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Scott Dorman Microsoft MVP, Software Architect, Developer, Author

Every once in a while I need to bind an enumerated type to a Windows Forms control, usually a ComboBox.

The simplest is to use the Enum.GetValues() method, setting its result to the DataSource property of the ComboBox. If you have the following enum:

   1: public enum SimpleEnum
   2: {
   3:    Today,
   4:    Last7
   5:    Last14,
   6:    Last30,
   7:    All
   8: }

You can bind it to a ComboBox like this:

   1: ComboBox combo = new ComboBox();
   2: combo.DataSource = Enum.GetValues(typeof(SimpleEnum));

While this does work, there are a couple of problems with this:

  1. There is no support for localization.
  2. There is no support for more readable descriptions.

If you want to support one or both of these requirements, it can start to get complicated. The complication comes in the form of numerous different ways to accomplish the same thing. These range from custom type descriptors, to generic (and non-generic) "details" classes, to hard-coded string resource lookups, and many others.

The majority of the articles and techniques I have seen all attempt to solve the simple problem of data binding an enum to a ComboBox while displaying a human readable string as the ComboBox display string. Overall, there isn't anything wrong with these approaches and they all have pros and cons. However, they are generally more complicated than necessary and, in some cases, require a lot of work on either the developer implementing the enum, the developer using it, or both.

The easiest way to accomplish this is actually using a little bit of Reflection and decorating the enum values with an attribute. You don't need generics, custom classes, or custom type descriptors...just two static methods that are both less than 10 lines of code.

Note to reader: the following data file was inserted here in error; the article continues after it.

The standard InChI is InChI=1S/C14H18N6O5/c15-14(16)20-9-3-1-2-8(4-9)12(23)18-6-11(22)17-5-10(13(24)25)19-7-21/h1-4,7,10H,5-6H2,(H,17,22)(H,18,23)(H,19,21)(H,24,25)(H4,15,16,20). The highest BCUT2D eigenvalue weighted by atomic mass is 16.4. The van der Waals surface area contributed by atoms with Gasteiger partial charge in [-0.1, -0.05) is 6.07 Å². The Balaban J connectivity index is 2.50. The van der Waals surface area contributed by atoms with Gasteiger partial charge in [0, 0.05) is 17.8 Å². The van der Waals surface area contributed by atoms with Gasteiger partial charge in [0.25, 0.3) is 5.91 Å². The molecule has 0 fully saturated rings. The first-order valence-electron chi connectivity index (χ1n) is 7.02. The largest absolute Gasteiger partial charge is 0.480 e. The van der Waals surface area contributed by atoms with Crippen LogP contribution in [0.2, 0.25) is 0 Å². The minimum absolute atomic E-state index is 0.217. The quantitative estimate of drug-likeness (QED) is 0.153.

The first step is to add a description attribute to your enum. For simplicity, you can use the System.ComponentModel.DescriptionAttribute class, but I would recommend deriving your own EnumDescriptionAttribute.

   1: /// <summary>
   2: /// Provides a description for an enumerated type.
   3: /// </summary>
   4: [AttributeUsage(AttributeTargets.Enum | AttributeTargets.Field, AllowMultiple = false)]
   5: public sealed class EnumDescriptionAttribute :  Attribute
   6: {
   7:     private string description;
   9:     /// <summary>
  10:     /// Gets the description stored in this attribute.
  11:     /// </summary>
  12:     /// <value>The description stored in the attribute.</value>
  13:     public string Description
  14:     {
  15:         get
  16:         {
  17:             return this.description;
  18:         }
  19:     }
  21:     /// <summary>
  22:     /// Initializes a new instance of the 
  23:     /// <see cref="EnumDescriptionAttribute"/> class.
  24:     /// </summary>
  25:     /// <param name="description">The description to store in this attribute.</param>
  26:     public EnumDescriptionAttribute(string description)
  27:         : base()
  28:     {
  29:         this.description = description;
  30:     }
  31: }

Now that we have our description attribute, we need to decorate the enum with it:

   1: public enum SimpleEnum
   2: {
   3:    [EnumDescription("Today")]
   4:    Today,
   6:    [EnumDescription("Last 7 days")]
   7:    Last7,
   9:    [EnumDescription("Last 14 days")]
  10:    Last14,
  12:    [EnumDescription("Last 30 days")]
  13:    Last30,
  15:    [EnumDescription("All")]
  16:    All
  17: }

Using a custom attribute allows you to keep the human readable description in the code where the enum is defined. It also allows you to retrieve localized versions of the description. In order to do that, you simply need to change the way the attribute works to lookup the appropriate string in the string resources.